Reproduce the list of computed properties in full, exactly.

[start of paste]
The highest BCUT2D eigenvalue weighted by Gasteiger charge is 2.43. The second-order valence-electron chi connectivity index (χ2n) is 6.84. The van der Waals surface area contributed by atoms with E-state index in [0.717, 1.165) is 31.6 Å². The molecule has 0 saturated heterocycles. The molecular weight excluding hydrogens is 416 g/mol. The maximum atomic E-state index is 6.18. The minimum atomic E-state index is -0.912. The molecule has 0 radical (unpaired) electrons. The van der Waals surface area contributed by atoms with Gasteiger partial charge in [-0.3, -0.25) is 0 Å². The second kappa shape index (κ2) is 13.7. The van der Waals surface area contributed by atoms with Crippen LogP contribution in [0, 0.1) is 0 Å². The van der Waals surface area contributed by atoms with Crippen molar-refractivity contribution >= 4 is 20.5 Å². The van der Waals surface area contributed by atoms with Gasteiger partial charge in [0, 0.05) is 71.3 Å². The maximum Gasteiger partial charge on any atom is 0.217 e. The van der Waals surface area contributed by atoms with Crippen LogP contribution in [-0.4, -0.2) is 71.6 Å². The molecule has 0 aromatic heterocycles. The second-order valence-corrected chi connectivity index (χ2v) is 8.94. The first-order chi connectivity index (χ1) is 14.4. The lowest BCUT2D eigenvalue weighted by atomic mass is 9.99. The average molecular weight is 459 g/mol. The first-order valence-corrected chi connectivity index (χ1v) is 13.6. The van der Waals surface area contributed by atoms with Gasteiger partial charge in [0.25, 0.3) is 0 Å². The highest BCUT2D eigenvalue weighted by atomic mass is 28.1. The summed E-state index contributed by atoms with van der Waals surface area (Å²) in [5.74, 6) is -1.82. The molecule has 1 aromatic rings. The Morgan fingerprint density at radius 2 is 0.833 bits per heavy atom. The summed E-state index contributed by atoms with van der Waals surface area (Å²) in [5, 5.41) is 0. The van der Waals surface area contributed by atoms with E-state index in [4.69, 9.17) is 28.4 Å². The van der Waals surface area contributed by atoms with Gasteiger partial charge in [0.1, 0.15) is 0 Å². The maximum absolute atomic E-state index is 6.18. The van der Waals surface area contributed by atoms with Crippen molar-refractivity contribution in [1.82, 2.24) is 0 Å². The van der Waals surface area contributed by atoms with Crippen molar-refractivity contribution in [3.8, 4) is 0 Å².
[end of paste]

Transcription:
The highest BCUT2D eigenvalue weighted by Gasteiger charge is 2.43. The second-order valence-electron chi connectivity index (χ2n) is 6.84. The van der Waals surface area contributed by atoms with E-state index in [0.717, 1.165) is 31.6 Å². The molecule has 0 saturated heterocycles. The molecular weight excluding hydrogens is 416 g/mol. The maximum atomic E-state index is 6.18. The minimum atomic E-state index is -0.912. The molecule has 0 radical (unpaired) electrons. The van der Waals surface area contributed by atoms with Gasteiger partial charge in [-0.3, -0.25) is 0 Å². The second kappa shape index (κ2) is 13.7. The van der Waals surface area contributed by atoms with Crippen LogP contribution in [0, 0.1) is 0 Å². The van der Waals surface area contributed by atoms with Crippen molar-refractivity contribution >= 4 is 20.5 Å². The van der Waals surface area contributed by atoms with Gasteiger partial charge in [0, 0.05) is 71.3 Å². The maximum Gasteiger partial charge on any atom is 0.217 e. The van der Waals surface area contributed by atoms with Crippen LogP contribution in [-0.4, -0.2) is 71.6 Å². The molecule has 0 aromatic heterocycles. The second-order valence-corrected chi connectivity index (χ2v) is 8.94. The first-order chi connectivity index (χ1) is 14.4. The lowest BCUT2D eigenvalue weighted by atomic mass is 9.99. The average molecular weight is 459 g/mol. The first-order valence-corrected chi connectivity index (χ1v) is 13.6. The van der Waals surface area contributed by atoms with Gasteiger partial charge in [0.25, 0.3) is 0 Å². The highest BCUT2D eigenvalue weighted by atomic mass is 28.1. The summed E-state index contributed by atoms with van der Waals surface area (Å²) in [5.74, 6) is -1.82. The molecule has 1 aromatic rings. The Morgan fingerprint density at radius 2 is 0.833 bits per heavy atom. The summed E-state index contributed by atoms with van der Waals surface area (Å²) in [5, 5.41) is 0. The van der Waals surface area contributed by atoms with E-state index in [4.69, 9.17) is 28.4 Å². The van der Waals surface area contributed by atoms with Gasteiger partial charge in [0.1, 0.15) is 0 Å². The maximum absolute atomic E-state index is 6.18. The van der Waals surface area contributed by atoms with Crippen molar-refractivity contribution in [1.82, 2.24) is 0 Å². The van der Waals surface area contributed by atoms with Crippen molar-refractivity contribution in [3.8, 4) is 0 Å².